Paradise Club, Wellington. (Photo by Guillaume COLLET/Gamma-Rapho via Getty Images)
Paradise Club, Wellington. (Photo by Guillaume COLLET/Gamma-Rapho via Getty Images)

SocietyAugust 6, 2018

It’s as legal as any other job. So why does stigma against sex workers persist?

Paradise Club, Wellington. (Photo by Guillaume COLLET/Gamma-Rapho via Getty Images)
Paradise Club, Wellington. (Photo by Guillaume COLLET/Gamma-Rapho via Getty Images)

It’s time we called time on stigma and discrimination against sex workers in New Zealand, writes criminologist Lynzi Armstrong.

Imagine you decide to start a business. You have an exciting idea and great people to collaborate with. You finish your business plan and are ready to embark on your new challenge. But when you go to the bank and try to open a business account you are refused. You have no history of debt, no criminal convictions and your planned business is completely legal. Sounds outrageous, right? But this is precisely what several sex workers in New Zealand have described experiencing in recent weeks.

Such reports are cause to reflect on where we currently stand with regards sex workers’ rights in this country. New Zealand’s decriminalised framework is widely lauded as world leading in prioritising the rights of sex workers, but incidents like this serve as a reminder that there is still work left to do.

These are not isolated incidents. And such incidents are not unique to New Zealand. Discrimination against sex workers is rampant around the world. It is reflected in legislation recently passed in the United States ostensibly to curb trafficking, which significantly limits sex workers’ access to online platforms to advertise their services. In Norway, where clients of sex workers are criminalised, a project called ‘operation homeless’ ran from 2007 to 2011, which made it an offence to let premises to sex workers, leading to widespread evictions of sex workers from their homes and work spaces. However, these examples originate in countries in which either sex workers or their clients are criminalised and therefore sex workers have few rights.

In contexts in which sex workers are subject to such repressive laws, discrimination is perhaps not surprising. But in New Zealand sex work was decriminalised in 2003 with the passing of the Prostitution Reform Act, which marked an explicit commitment to foregrounding the health, safety and rights of sex workers. Why then are sex workers still subject to discrimination 15 years since this law was passed? The answer lies in deeply ingrained inaccurate assumptions about who sex workers are and how they live their lives.

Common assumptions about sex workers include the belief they are forced into their work, their lives are chaotic and their work is connected to shadowy underworlds.

Hollywood movies don’t help. Portrayals of sex workers that show them to be complex human beings, with families, hobbies and diverse needs and aspirations, are few and far between. Instead, the portrayals we are exposed to tend to follow problematic tropes, such as that of the kidnapped underage sex slave or simply the unnamed dead body.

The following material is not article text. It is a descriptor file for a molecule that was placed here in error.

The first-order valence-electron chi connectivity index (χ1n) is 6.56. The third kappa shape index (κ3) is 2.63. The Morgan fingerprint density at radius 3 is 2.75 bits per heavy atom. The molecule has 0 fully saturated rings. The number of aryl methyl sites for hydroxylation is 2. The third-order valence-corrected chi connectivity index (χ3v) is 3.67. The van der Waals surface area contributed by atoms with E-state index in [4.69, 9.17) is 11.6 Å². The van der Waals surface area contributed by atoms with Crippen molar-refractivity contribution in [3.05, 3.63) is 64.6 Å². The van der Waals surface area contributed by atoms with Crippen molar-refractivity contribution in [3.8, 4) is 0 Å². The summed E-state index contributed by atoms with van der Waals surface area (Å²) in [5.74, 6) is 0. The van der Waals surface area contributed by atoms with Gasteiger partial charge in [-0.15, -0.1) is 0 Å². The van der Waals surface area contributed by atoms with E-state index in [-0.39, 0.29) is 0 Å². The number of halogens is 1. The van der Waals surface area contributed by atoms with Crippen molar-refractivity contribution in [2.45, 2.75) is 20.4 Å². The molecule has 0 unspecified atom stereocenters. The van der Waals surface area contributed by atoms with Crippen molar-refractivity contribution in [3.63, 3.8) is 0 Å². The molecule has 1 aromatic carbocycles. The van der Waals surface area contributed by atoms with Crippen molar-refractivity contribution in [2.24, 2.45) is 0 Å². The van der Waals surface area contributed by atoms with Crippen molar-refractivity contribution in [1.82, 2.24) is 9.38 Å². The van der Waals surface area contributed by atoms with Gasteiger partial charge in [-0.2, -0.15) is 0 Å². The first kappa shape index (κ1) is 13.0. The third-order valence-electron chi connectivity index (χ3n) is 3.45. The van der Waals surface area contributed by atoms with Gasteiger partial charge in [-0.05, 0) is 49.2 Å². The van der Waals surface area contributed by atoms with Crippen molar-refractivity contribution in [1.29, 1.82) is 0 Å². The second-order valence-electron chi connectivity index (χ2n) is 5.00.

But empirical research and sex workers’ advocacy online tell us they are a diverse population. For example, research conducted in New Zealand to evaluate the impacts of the Prostitution Reform Act showed that sex workers are often parents. They sometimes also have jobs outside of the sex industry. They have partners. Many sex workers are students. They like to see the world – sometimes working along the way. Some have had terrible experiences in life but so have many people who are not sex workers. In short, sex workers are no different to the rest of us.

Current and former sex workers are all around us, but we do not see them precisely because stigma renders them invisible. How many current and former sex workers do you know? Probably a lot more than you realise. They could be the teacher of your children, your lawyer, the friend you sit next to in your stats tutorial, your son, your mother, the person who cuts your hair, or the stranger who kindly gave you directions when you were lost in the street the other day.

We should intuitively know this, but stigma means speaking out is very risky, so many sex workers understandably remain guarded and keep their work a secret. And as a result many people continue to imagine sex workers are fundamentally different to anyone else – so different they must be denied business bank accounts owing to the risks they are seen to pose. Addressing this is incredibly important not only so that sex workers have equal access to services and opportunities to grow their businesses – but more importantly, for their safety, since stigma and violence are thought to be interlinked.

Sex work stigma has a long history, which is precisely why it is so difficult to undo. But in New Zealand we have an opportunity to show the world what’s possible. New Zealand has already led the charge in decriminalising sex work and recognising, with a royal honour, a former sex worker who helped make this change happen. It seems incongruous that in this context some sex workers are still being denied business bank accounts.

So we must make a commitment to changing this. And this starts with suspending any pre-conceptions we may have about who sex workers are, so we can get to a place where it is taken for granted that they really are just like everyone else. If New Zealand truly aspires to be a country that is forward thinking and prioritises social justice, we must continue to progress sex workers’ rights and take a strong stand against stigma and discrimination.

Dr Lynzi Armstrong is a lecturer in the Institute of Criminology at Victoria University of Wellington.

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